My brain well recognises that since the psychotherapy finished I have consciously, and for how long I do not know, stepped back from Survivor activism on my own behalf. Serenity has appeared in the paddock and I see no harm in taking that particular horse for a bit of an extended canter in whatever direction it chooses to take.

Regrets. Interesting word that one. Some regrets are well earned, much can be learned from having them. Some other regrets though are just so much maudlin mush, but they, always seen in retrospect, contain the far greater lessons.

By my rough reckoning it was six years ago that I found the oomph to stand up and find my voice as a Survivor. It set me on a path, a journey. I spoke about Survivor matters. I wrote about Survivor matters. I self-identified publicly as a Survivor and held aloft in shaky hands the banner of Survivorhood. I published a book called JAGGED. Ha .. it was all so bloody scary .. had no idea what I was doing, or why I was doing it, and I assuredly had no idea what the future would bring.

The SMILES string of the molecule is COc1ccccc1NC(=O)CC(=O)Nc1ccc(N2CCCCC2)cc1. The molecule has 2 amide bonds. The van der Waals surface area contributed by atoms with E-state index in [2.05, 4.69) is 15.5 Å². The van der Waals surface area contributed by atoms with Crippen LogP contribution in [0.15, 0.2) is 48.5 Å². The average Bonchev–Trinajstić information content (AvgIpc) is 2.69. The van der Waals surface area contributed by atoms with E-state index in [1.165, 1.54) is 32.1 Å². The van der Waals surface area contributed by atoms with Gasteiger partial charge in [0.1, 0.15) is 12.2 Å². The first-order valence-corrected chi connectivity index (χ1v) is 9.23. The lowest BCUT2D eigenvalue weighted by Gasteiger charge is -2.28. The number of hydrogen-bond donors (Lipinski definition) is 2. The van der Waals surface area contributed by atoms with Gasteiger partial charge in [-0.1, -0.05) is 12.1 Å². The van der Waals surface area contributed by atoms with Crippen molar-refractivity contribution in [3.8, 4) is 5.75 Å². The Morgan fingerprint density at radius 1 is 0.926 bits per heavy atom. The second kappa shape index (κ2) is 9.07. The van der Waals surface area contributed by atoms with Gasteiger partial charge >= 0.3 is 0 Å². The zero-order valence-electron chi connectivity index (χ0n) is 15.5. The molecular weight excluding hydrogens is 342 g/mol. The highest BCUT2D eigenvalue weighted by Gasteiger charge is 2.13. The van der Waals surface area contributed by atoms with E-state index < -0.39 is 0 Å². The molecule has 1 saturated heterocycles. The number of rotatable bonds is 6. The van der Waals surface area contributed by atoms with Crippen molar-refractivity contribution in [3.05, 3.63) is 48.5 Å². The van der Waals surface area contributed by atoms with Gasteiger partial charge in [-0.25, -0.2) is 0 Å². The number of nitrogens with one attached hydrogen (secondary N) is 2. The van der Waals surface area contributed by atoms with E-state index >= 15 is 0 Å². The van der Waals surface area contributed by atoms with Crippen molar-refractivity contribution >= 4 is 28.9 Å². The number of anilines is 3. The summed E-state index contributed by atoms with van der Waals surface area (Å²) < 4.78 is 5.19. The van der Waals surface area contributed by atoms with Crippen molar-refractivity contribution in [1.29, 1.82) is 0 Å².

Sure, I sought acknowledgement from an abusive institution. I sought an apology, a suitable level of compensation, a public statement that I was a good fellow wronged, I wanted to be repaired. I also wanted to see a small measure of revenge realised .. why not, at the time I felt that such revenge was deserved. The beauty of life, the most wondrous thing about life, is that it sometimes seems to accidentally protect us from our greatest follies,

I thought that one of the biggest mistakes in my life was to enter into civil litigation against the Catholic Church. I realised none of my objectives to any great extent. The process broke my will over a number of years. It dragged me to the depths of, and exposed the breadth of, my mental illness. It is hard to claim ownership of an imposed mental illness. I ended up in mental health wards under suicide watch on a number of occasions. I curled up into fetal balls. I stared at walls. I didn’t become a caricature of the mentally unwell, I was the real deal. Gosh – doom gloom and darkness and hopelessness and self-pity reigned in my land.

And then my brain woke up …